How Do You Grow Huge Marijuana Buds Successfully?

clear jar full of cannabis buds
July 24, 2020

When someone says ‘maximizing the harvest’, what immediately comes to mind is increasing the yields. That’s true – but only to an extent. Another option is to grow massive marijuana buds. Imagine combining the two techniques – higher yields and bigger ganja. If done successfully, your harvest will be the stuff of every grower’s dreams.

So, how exactly do you make the flowers grow gigantic? It may sound like rocket science, but it’s actually reasonably easy to do. Mostly, it comes down to nurturing the plants every step of the way and satisfying their needs.

Buds are the most sought-after parts of cannabis plants. That is because they boast the highest concentrations of cannabinoids, terpenes, and other valuable compounds. To be clear, it is the female buds you want. While the males could technically produce flowers as well, they contain far fewer cannabinoids – if any at all.

Female buds make their first appearance 4-6 weeks from germination as the so-called “preflowers.” These start as the calyx – long, pointed outgrowths that later sprout hairy filaments called the pistils. These structures can be seen on the nodes or the growth tips in the stem.

It is during the flowering stage when full-blown buds finally develop. Your goal, at this point, is to encourage fruiting and blooming so that the buds could grow as potent, dense, and massive as possible.

Here are 9 ways you can achieve maximum bud growth.

1. Start with Quality Genetics

Having top-quality genetics as a starting point is critical. If not, all the other steps in this list would not even matter. If the seeds are mediocre at best, don’t expect them to churn out the desired fat, dense colas. You’ll probably just end up wasting precious time, effort, and resources.

Get your seeds from a reputable seed bank, and the rest will follow. Homegrown Cannabis Co. offers over 400 strains of marijuana seeds. Each has proven, highly stabilized genetics, guaranteed to grow into the purest, most potent buds – and more.

Worried about the upfront costs? Check out this collection of cheap weed seeds.

2. Provide Enough Light

Indoor growers can take advantage of artificial lighting to promote bud growth. Generally speaking, more intense lights mean fatter buds and higher yields. On the other hand, plants that don’t get enough light begin to stretch upwards to get closer to the light source, causing them to turn tall and lanky. Being weak-stemmed and physically unsound, they would never be able to support large flowers.

To increase the light intensity, simply position the lamps closer to the canopy. Be careful not to bring them too close, though. You don’t want to burn or stress out the plants. If the leaves start yellowing, curling, or wilting, move the bulbs further away.

What type of grow lights should you even use? During the flowering stage, seasoned growers swear by the high-pressure sodium (HPS) lamps. These fall in the red spectrum, which helps coax out sizeable yields and massive buds. The ideal distance between the plants and the light typically depends on the wattage of the bulbs. Consult the instruction manual for the optimal values.

At any rate, if you’re using HPS lamps, the table below can serve as a rough guide.

Wattage Distance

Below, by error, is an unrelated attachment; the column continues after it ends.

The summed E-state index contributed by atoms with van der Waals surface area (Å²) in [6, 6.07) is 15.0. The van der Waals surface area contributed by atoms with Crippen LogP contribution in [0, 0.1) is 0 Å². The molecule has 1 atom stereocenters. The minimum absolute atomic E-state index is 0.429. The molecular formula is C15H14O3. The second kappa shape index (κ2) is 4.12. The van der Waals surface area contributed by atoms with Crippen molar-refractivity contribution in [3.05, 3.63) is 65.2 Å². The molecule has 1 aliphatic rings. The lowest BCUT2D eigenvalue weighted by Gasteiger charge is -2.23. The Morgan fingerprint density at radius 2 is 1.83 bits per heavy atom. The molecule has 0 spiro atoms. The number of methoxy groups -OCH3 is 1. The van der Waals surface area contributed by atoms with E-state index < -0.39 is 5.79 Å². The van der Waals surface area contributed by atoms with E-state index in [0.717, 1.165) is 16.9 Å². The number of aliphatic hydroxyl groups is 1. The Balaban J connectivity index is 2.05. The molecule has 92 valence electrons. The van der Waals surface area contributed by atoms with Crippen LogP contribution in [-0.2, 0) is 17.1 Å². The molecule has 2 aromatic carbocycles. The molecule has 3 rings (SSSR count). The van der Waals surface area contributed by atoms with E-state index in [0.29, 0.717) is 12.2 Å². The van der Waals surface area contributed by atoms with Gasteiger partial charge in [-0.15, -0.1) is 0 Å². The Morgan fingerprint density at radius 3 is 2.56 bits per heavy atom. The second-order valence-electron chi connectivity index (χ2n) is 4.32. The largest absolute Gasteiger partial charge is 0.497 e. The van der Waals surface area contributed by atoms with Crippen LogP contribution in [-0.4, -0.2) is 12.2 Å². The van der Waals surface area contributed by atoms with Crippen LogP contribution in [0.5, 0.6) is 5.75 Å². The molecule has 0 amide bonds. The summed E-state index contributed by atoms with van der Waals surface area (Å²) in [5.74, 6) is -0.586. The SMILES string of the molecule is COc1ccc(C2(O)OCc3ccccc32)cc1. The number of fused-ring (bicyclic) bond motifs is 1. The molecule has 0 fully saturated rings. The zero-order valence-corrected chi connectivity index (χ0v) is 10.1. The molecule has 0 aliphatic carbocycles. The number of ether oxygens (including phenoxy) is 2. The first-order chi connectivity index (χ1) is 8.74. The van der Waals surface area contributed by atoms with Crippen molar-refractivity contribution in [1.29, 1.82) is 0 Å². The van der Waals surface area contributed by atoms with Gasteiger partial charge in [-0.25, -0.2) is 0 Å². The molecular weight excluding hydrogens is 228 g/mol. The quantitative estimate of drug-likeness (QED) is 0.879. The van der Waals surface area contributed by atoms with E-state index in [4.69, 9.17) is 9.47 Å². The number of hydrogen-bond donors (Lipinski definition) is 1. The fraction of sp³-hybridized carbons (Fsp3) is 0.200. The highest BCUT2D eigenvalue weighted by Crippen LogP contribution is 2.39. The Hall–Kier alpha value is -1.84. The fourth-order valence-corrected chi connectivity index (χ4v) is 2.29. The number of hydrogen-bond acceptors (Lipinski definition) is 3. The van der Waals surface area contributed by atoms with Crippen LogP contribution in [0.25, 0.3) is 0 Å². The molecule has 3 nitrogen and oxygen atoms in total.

150 watts 8-12 inches
250 watts 10-14 inches
400 watts 12-19 inches
600 watts 14-25 inches
1000 watts 16-31 inches

3. Meet the Plant’s Nutrient Requirements

After transitioning to the flowering stage, lower the amounts of nitrogen and increase the phosphorus levels. Nitrogen is associated with robust vegetative growth, so the plants won’t need it to develop chunky colas. On the other hand, phosphorus encourages bud production, which is why flowering or bloom fertilizers contain high levels. Popular options include Pure Blend Pro Bloom Soil from Botanicare and FloraBloom from General Hydroponics. These have 2-8-4 and 0-5-4 NPK ratios, respectively.

If growing in soil, you could go the organic route. Bone meal and chicken manure, for instance, are excellent sources of phosphorus. To use, sprinkle it over the soil bed as a topdressing or work it gently into the soil.

4. Keep an Eye on the pH Level

The pH level plays a vital role in nutrient absorption. In general, marijuana plants prefer a slightly acidic root environment of pH 5.5-6.5.

If the pH lies outside of this range, the roots will have a hard time capturing the essential minerals needed for optimal growth. In other words, the plants would not be able to soak up the nutrients already present in the medium. If left unaddressed, nutrient problems, including deficiencies, are only a matter of time. And once the plants are sick and starving, growing massive buds is out of the question.

Avoiding this problem is easy. Simply check and adjust the pH every time you water and feed the plants. You would also need to monitor the pH regularly since it tends to fluctuate. For fuss-free measurement, consider investing in a good-quality digital pH meter. To raise or lower the pH to suitable levels, pH adjusting solutions should do the trick.

5. Prune the Right Way

Pruning involves removing unnecessary parts of the plant – such as dead leaves and auxiliary branches – to boost growth and yields. In doing so, you could grow the purest, largest, and best-quality buds.

In essence, you want to prune away the sections not receiving enough light, such as the lower nodes. If left alone, they will only sap precious resources from the upper canopy, resulting in tiny, popcorn buds at best. But if you remove them, all the energy goes to the main colas, allowing them to grow the desired large, hefty buds.

Remember to prune only during the vegetative stage since the plants may need time to recover after the procedure. You don’t want to risk stressing out the budding plants. After at least three days – or once the plants have resumed growing – you can trigger the flowering phase.

If you’re a beginner, it might take some time before you master this technique. Just keep on trying. Rest assured that the rewards are more than worth the time and effort.

Note: It is not recommended to prune autoflowers. That is because their rapid life cycle doesn’t leave any time for healing and growth.